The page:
Art Spiegelman: “Banning books never works. This arouses interest in the forbidden’ | Culture


Art Spiegelman, 73, describes himself as a “First Amendment fundamentalist,” referring to freedom of speech and religion. “Just like those religious fundamentalists in Tennessee.” The famous cartoonist talks about the members of a local school board in McMinn County, Tennessee, who recently decided to retire his masterpiece, Maus, the college curriculum. The acclaimed Holocaust graphic novel is based on the recollections of Spiegelman’s father, a survivor of the Auschwitz concentration camp.

The author wondered if the council adopted the decision out of “pure ignorance or simple malice”, as he explains to EL PAÍS via a video call from his home in New York. “But, you know, it’s a free country.”

The school board’s ban was based on eight swear words and a scene of nudity. Spiegelman, who won the Pulitzer Prize in 1992 for Mausbelieves board members were offended by the images rather than the text.

“One was a discussion of my father with a premarital affair. She tries to stop him from leaving, by holding on to his legs. The other was really a photo of my dead mother [also a Holocaust survivor] in the bathtub where she committed suicide by cutting her wrists in the hot water of the bathtub”, he explains, holding an e-cigarette. “And you can sort of see a little dot that represents a nipple and a breast. Only someone who had reached the age of 14 without having seen a dot before was going to be surprised that this happened.

A self-portrait of Spiegelman with the ‘Maus’ mask.

His first thought was that “this is just part of the crazy anti-Semitism that keeps popping up in America. They try to shut down any discussion of these issues, because it’s too disturbing, to avoid conflicts.

This suspicion is shared by renowned Holocaust historian Deborah Lipstadt, who was appointed by US President Joe Biden as Special Envoy for Monitoring and Combating Anti-Semitism. She said “the current rise in anti-Semitism is staggering,” in remarks before the Senate Foreign Relations Committee on Feb. 8.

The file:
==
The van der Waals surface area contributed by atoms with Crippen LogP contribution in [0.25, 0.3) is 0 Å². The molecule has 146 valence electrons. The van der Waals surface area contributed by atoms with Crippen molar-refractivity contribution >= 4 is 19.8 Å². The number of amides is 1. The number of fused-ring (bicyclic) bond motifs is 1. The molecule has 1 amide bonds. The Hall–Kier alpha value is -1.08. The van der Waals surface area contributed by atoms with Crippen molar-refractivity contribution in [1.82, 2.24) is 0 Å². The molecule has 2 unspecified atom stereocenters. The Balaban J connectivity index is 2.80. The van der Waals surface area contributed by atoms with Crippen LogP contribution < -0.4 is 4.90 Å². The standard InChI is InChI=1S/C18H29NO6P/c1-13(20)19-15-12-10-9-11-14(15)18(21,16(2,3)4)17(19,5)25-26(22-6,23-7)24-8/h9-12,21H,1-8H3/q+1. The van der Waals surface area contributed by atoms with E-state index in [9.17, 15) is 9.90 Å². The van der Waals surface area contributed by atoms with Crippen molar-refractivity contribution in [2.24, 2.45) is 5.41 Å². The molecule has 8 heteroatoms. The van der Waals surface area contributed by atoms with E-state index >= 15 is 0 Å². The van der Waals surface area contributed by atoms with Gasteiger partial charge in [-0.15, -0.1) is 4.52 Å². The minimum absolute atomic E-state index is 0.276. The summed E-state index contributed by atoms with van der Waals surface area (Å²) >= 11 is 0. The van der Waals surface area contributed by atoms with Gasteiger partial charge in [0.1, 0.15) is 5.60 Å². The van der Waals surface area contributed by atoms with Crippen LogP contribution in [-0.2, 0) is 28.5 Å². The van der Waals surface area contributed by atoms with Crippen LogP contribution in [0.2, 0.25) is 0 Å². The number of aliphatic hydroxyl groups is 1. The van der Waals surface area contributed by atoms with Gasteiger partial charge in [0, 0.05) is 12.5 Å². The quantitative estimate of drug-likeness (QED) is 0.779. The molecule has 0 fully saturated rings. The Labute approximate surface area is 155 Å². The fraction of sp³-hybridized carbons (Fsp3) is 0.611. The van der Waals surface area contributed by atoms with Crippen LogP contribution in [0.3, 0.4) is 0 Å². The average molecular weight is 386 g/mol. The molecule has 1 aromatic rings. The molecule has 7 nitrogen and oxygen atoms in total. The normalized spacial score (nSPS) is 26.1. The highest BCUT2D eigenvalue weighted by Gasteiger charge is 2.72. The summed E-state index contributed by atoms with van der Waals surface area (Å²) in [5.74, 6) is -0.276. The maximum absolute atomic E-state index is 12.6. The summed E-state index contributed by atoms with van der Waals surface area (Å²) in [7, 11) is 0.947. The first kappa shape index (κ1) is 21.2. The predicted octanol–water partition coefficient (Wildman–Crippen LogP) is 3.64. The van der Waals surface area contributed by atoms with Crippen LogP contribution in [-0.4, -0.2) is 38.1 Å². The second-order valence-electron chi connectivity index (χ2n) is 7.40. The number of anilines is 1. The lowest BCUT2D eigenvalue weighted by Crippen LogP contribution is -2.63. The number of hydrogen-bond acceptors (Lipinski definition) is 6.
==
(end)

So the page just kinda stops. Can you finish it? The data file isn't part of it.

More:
Deborah Lipstadt speaks during a Senate foreign relations hearing in Washington on February 8.
Deborah Lipstadt speaks during a Senate foreign relations hearing in Washington on February 8.Andrew Harnik (AP)

Spiegelman is aware that the last Holocaust survivors are dying. But he also doesn’t think these school board parents are walking around “with swastikas on their armbands or anything like that.”

“I think it’s part of a cultural trend that exists in many places in America, which takes the Bible at face value. It’s in the same area where they had the Scopes Monkey trials in 1925, just 35 miles from where the school board was, where they were trying to make it illegal to teach Darwin in school because the Bible you says the world is only 3,000 years old. This trial was captured by director Stanley Kramer in his memorable 1960 film Inherit the wind.

America’s romance with banned books has a long history dating back to finn blueberry (1884) and Darwin The origin of the species, banned in 1895 for violating Christian beliefs. These days, a culture war is being waged in classrooms and school districts from Florida to Virginia and Pennsylvania, where books are being pulled from public curricula and libraries because of their anti-racist or LGBTQ+ subject matter – books such as Toni Morrison’s Beloved or that of Alison Bechdel fun house. “They don’t seem to know that banning books never works,” he says. “It arouses interest in reading what is prohibited.”